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By Donna Stokes, World Ark managing editor
Photos by Olivier Asselin
BONJISINTHIANG VILLAGE, Senegal— Bonjisinthiang is a small grouping of huts, wind-battered fences and only one well equipped with a pump.
The need in this place at the southern edge of the Sahel, near the border with Mauritania, is clear. Farmers use buckets on long sticks to scrape at pools of muddy water at the bottom of deep, hand-dug pits. That hard-won water is all that keeps the green leaves of cabbage, onion, pepper, carrot and potato plants in the community garden from drying up and blowing away.
At times, there’s no water at all. Around May, in the driest season, farmers take a donkey-drawn cart to the river to get water, Fatou Mata Julde Ba said. “Our wells are small and in the rainy season they fill up with mud. It’s difficult to find fresh water,” she said.
The village is part of the USAID Yaajeende project (meaning abundance in the local Pulaar language) in Senegal’s eastern Matam, Tambacounda and Kedougou regions.
Heifer is in charge of the livestock portion and will distribute 12,000 sheep and goats and 12,500 poultry to 5,500 families, estimated to be the largest such animal distribution in Heifer’s history. Other project partners address agriculture, irrigation and water access and provide a market model to connect farmers to the local economy.
For this tiny community in the Bakel department, the addition of 60 sheep—three each for 20 families—is a substantive change to their quality of life.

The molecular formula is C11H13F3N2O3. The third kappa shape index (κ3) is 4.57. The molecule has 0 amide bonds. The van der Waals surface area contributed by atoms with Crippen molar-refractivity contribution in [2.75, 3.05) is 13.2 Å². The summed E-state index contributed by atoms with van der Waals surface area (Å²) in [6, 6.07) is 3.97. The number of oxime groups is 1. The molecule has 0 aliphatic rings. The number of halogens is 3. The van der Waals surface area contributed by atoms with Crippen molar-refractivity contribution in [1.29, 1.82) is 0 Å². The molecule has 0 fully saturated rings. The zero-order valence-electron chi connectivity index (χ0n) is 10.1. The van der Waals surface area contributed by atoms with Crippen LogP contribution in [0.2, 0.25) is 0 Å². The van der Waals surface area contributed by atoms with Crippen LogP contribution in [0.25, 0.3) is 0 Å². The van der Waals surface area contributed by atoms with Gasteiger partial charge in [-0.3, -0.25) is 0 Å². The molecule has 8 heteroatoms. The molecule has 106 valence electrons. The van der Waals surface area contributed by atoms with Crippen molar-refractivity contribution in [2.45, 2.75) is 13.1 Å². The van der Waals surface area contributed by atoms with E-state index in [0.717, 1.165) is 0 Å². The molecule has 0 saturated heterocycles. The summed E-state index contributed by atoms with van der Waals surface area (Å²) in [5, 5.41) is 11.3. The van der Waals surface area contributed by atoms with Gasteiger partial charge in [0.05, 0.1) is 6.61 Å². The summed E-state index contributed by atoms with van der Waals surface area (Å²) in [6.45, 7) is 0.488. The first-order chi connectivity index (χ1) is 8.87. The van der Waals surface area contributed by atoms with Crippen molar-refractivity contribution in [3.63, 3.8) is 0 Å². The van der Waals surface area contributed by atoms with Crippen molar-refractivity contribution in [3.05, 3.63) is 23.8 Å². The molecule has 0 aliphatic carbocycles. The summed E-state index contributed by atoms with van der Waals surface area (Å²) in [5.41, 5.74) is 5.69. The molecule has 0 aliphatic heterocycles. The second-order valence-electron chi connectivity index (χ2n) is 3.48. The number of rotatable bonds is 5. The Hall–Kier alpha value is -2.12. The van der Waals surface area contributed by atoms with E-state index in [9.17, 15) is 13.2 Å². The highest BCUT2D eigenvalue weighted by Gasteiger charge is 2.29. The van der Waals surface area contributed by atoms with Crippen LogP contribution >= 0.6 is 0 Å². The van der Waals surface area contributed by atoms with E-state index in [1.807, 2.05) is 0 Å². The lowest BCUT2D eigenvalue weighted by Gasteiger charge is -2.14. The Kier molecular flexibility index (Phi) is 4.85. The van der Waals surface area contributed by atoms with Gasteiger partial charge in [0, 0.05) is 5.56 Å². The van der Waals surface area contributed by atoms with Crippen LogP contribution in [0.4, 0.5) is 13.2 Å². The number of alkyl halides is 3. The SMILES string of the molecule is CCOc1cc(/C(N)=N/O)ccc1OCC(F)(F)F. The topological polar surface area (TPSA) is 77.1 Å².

“We are hard-working people, but we are still poor,” said Amadou Sall, who was selected to receive animals. “When someone comes early in the morning and gives you sheep, you can only be happy.”
Kumba Daranjay, the president of the farmers association, worked with the group for five years before this day, laboring against drought and poverty to pry crops out of the bare earth and to improve living conditions in her village.
Her outspokenness, determination and small successes earned them a place in the USAID Feed the Future project to improve nutrition and income for 1 million people in some of the poorest areas of Senegal. Today, with the arrival of Heifer sheep, the work in her village continues with renewed vigor even as a growing hunger crisis deepened by the severe drought affects 18 million people in the Sahel.
Villagers wrapped their scarves against the stinging sand as they gathered in a shade shelter for the drawing of orange, numbered tags to match sheep to farmers. Heavy blankets depicting exotic tigers, flowers and peacocks served as walls to block the hot wind.
After the drawing, the crowd scattered into a controlled chaos of sheep sorting and rope untangling, with the recipients finally leading their animals home to already assembled pens, stores of dried grass and fresh lessons on how to care for the animals.
Daranjay was the first to receive her three Ladoum sheep. “When you are poor, you will never neglect the sheep because they are a way to move forward,” Daranjay said. “You know how bad poverty is, and you don’t want to go back. The sheep will help us feed our children and take care of their health.”
Villagers have already seen benefits from the project, Ba said. A technician from the project helped train them on growing methods and gave them seeds for new vegetable varieties.
“In the past, many families didn’t eat vegetables, because they could not buy them,” Ba said. “But now, we produce them ourselves. We even have enough to sell, sometimes.”
Sall said the project’s investment in this community is already life-changing.
“It’s too windy today and there’s too much dust,” he said. “But this day will never be forgotten.”
Editor’s Note: The National Cooperative Business Association is the lead partner for the USAID project, which also includes Counterpart International, Sheladia Associates, Inc., and Manobi, Inc.